Joe Biden at a virtual event last month. Photo: via Getty Images

Before former Vice President Joe Biden began his virtual event with Pennsylvania Gov. Tom Wolf Wednesday, he addressed the recent officer-involved death of George Floyd, a black man in Minneapolis.

What they're saying: Biden referenced the 2014 death of Eric Garner, an unarmed black man who died after a New York police officer used an illegal chokehold on him during an arrest.

  • "Watching his life be taken in the same manner, echoing nearly the same words as Eric Garner more than five years ago — “I can’t breathe” — is a tragic reminder that this was not an isolated incident, but part of an ingrained systemic cycle that exists in this country," Biden said.
  • "It cuts at the very heart of our sacred belief that all Americans are equal in rights and in dignity."

The backdrop: Floyd was being arrested for alleged forgery and appeared to be under the influence of alcohol or drugs, according to a police press conference Monday night. A Minneapolis police officer kneeled on Floyd's neck for several minutes, ignoring protests that he couldn't breathe

  • The incident was caught on video by a bystander. Several times throughout the video, Floyd is heard saying: "I can't breathe."
  • Police said Floyd died "a short time later" after arriving at the hospital.
  • Four officers involved in the incident were fired on Tuesday.

"George Floyd’s life mattered. It mattered as much as mine, it mattered as much as anyone’s in this country. It at least should have," Biden said, adding that the incident "sends a very clear message to the black community and black lives that are under threat every day."

  • Biden said the Minneapolis police officer involved needs to be "held more fully accountable," and he suggested the Justice Department conduct a separate and independent civil rights investigation on top of the FBI probe announced Tuesday.

Last week, Biden was criticized — and later apologized — for making racially insensitive comments on "The Breakfast Club" radio show with Charlamagne Tha God.

  • Biden told the host "you ain't black" if "you have a problem figuring out whether you're for me or Trump."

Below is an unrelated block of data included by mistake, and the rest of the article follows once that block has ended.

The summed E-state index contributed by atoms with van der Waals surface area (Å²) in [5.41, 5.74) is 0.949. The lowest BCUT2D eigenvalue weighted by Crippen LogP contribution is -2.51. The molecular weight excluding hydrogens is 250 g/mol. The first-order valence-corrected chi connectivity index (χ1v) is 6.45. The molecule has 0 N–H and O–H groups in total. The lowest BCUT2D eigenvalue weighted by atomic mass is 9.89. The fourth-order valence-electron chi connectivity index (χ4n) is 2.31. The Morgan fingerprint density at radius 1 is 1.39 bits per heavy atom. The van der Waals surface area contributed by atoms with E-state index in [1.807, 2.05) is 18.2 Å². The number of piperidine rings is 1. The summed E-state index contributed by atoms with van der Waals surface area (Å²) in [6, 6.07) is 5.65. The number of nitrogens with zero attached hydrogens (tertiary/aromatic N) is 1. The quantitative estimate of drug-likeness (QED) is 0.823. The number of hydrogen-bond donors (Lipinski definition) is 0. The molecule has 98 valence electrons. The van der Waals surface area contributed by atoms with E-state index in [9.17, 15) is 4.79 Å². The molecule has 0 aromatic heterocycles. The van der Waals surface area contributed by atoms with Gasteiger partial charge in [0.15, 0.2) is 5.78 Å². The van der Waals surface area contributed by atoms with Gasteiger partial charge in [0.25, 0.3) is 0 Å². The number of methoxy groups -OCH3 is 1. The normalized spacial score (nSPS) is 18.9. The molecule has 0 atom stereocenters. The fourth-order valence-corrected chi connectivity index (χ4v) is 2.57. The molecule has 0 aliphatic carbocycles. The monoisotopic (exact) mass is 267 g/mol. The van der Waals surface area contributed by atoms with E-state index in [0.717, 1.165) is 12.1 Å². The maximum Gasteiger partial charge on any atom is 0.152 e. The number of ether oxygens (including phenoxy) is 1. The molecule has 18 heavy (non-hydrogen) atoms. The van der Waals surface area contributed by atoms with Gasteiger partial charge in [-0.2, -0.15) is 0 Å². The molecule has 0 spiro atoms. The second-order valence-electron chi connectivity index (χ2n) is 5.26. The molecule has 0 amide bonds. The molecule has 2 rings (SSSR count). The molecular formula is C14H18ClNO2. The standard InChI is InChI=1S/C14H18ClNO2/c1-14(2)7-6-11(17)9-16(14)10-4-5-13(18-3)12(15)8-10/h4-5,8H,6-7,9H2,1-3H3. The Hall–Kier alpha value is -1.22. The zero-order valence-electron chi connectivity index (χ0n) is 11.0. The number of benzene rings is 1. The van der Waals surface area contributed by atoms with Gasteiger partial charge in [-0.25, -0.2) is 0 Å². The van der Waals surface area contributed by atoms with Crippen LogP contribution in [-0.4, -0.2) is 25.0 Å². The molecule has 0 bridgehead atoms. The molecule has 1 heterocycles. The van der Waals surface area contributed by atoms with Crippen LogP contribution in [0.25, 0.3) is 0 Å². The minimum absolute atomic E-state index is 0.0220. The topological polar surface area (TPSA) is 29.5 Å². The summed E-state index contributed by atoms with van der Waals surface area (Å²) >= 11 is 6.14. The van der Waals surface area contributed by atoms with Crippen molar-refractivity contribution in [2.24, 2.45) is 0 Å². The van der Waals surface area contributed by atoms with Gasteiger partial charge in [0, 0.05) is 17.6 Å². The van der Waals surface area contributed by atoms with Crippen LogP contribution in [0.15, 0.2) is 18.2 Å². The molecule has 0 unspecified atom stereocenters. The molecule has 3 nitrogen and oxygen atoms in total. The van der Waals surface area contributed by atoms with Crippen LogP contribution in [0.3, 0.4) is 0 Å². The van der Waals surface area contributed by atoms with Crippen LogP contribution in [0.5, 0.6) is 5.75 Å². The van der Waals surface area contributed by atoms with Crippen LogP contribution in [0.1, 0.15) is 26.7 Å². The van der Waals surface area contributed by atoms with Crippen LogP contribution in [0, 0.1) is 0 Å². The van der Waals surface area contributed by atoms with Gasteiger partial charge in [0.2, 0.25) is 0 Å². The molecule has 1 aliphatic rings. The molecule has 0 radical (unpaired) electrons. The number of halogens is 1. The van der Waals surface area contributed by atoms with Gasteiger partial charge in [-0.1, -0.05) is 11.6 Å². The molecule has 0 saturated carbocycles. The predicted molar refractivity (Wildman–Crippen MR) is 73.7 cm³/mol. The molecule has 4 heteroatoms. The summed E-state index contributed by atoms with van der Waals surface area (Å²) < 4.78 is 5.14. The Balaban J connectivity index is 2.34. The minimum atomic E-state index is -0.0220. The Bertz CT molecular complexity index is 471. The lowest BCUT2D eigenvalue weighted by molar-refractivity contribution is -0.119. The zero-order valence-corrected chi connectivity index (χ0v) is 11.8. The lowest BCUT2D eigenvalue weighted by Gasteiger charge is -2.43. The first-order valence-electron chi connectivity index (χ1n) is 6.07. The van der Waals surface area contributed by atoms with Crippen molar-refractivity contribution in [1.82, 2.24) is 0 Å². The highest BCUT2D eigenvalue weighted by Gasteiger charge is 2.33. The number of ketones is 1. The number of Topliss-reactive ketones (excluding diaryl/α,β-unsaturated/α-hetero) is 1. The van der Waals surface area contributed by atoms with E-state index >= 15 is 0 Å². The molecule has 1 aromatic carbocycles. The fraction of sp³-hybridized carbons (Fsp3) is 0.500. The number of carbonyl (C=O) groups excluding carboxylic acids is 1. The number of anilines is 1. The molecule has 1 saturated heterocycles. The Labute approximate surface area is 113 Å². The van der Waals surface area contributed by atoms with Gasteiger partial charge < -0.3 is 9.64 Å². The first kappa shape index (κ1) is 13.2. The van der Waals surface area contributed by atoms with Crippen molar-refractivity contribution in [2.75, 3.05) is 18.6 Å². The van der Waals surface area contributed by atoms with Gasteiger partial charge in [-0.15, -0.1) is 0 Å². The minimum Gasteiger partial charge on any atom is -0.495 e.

• Rep. Jim Clyburn, whose endorsement of Biden is largely credited with reviving his campaign, weighed in during an interview with "The View" Tuesday, saying he "cringed" but that Biden "is not a perfect person, none of us are."

The bottom line: Biden concluded his remarks on the killing of Floyd, "I don’t think we can move forward unless we take aggressive action to rip out the insidious race-based inequalities that corrupt almost every part of our society."

Go deeper

Biden says he spoke with Jacob Blake by phone for 15 minutes

Former VP Joe Biden arriving in Wisconsin. Photo: Alex Wong/Getty Image

Joe Biden spoke with Jacob Blake by phone on Thursday for 15 minutes during a private meeting with Blake's family in Wisconsin.

Driving the news: This was Biden's third time out on the campaign trail this week — the former VP has largely stuck to virtual events until now. He spent most of his time in Wisconsin listening to residents about their concerns and hopes for the way forward as the community reels from Blake's shooting.

The top Republicans who aren't voting for Trump in 2020

Photo: Brendan Smialowski/AFP via Getty Images

Maryland Gov. Larry Hogan said last week that he cannot support President Trump's re-election.

Why it matters: Hogan, a moderate governor in a blue state, joins other prominent Republicans who have publicly said they will either not vote for Trump's re-election this November or will back Biden.

Updated Sep 3, 2020 - Politics & Policy

Barr says "epidemic" of police brutality against Black people is "false narrative"

Attorney General Bill Barr denied Wednesday that there are "two justice systems" for Black and white people in the U.S., claiming in a wide-ranging interview on CNN that the idea that there is an "epidemic" of police shooting unarmed Black men is "simply a false narrative."

The big picture: Barr acknowledged that there is a "widespread phenomenon" of Black men being treated with "extra suspicion" and "maybe not being given the benefit of the doubt" by police officers, but he denied that this is the product of "systemic racism." A number of other Trump Cabinet officials and the president himself have denied that there is systemic racism in policing.

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